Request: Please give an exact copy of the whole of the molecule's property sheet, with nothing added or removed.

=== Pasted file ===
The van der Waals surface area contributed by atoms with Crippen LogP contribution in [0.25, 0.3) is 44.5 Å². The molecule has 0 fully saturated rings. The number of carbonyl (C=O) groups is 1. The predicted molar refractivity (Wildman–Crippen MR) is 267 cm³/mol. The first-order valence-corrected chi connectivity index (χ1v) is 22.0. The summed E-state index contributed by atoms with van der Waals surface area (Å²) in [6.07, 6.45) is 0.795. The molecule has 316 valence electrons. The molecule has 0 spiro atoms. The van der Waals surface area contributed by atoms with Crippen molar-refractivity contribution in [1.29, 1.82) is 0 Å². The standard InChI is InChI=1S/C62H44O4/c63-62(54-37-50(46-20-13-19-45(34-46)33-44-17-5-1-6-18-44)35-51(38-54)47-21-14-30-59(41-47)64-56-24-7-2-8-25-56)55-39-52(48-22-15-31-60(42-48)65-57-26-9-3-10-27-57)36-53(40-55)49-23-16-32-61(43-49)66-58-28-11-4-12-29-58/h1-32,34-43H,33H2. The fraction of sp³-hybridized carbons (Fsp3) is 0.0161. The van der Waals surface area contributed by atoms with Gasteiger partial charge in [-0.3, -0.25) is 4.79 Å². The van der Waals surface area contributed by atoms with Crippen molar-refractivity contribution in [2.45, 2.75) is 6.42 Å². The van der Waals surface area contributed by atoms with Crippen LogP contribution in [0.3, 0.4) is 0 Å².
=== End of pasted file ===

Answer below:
The van der Waals surface area contributed by atoms with Crippen LogP contribution in [0.25, 0.3) is 44.5 Å². The molecule has 0 fully saturated rings. The number of carbonyl (C=O) groups is 1. The predicted molar refractivity (Wildman–Crippen MR) is 267 cm³/mol. The first-order valence-corrected chi connectivity index (χ1v) is 22.0. The summed E-state index contributed by atoms with van der Waals surface area (Å²) in [6.07, 6.45) is 0.795. The molecule has 316 valence electrons. The molecule has 0 spiro atoms. The van der Waals surface area contributed by atoms with Crippen molar-refractivity contribution in [1.29, 1.82) is 0 Å². The standard InChI is InChI=1S/C62H44O4/c63-62(54-37-50(46-20-13-19-45(34-46)33-44-17-5-1-6-18-44)35-51(38-54)47-21-14-30-59(41-47)64-56-24-7-2-8-25-56)55-39-52(48-22-15-31-60(42-48)65-57-26-9-3-10-27-57)36-53(40-55)49-23-16-32-61(43-49)66-58-28-11-4-12-29-58/h1-32,34-43H,33H2. The fraction of sp³-hybridized carbons (Fsp3) is 0.0161. The van der Waals surface area contributed by atoms with Gasteiger partial charge in [-0.3, -0.25) is 4.79 Å². The van der Waals surface area contributed by atoms with Crippen molar-refractivity contribution in [2.45, 2.75) is 6.42 Å². The van der Waals surface area contributed by atoms with Crippen LogP contribution in [0.3, 0.4) is 0 Å².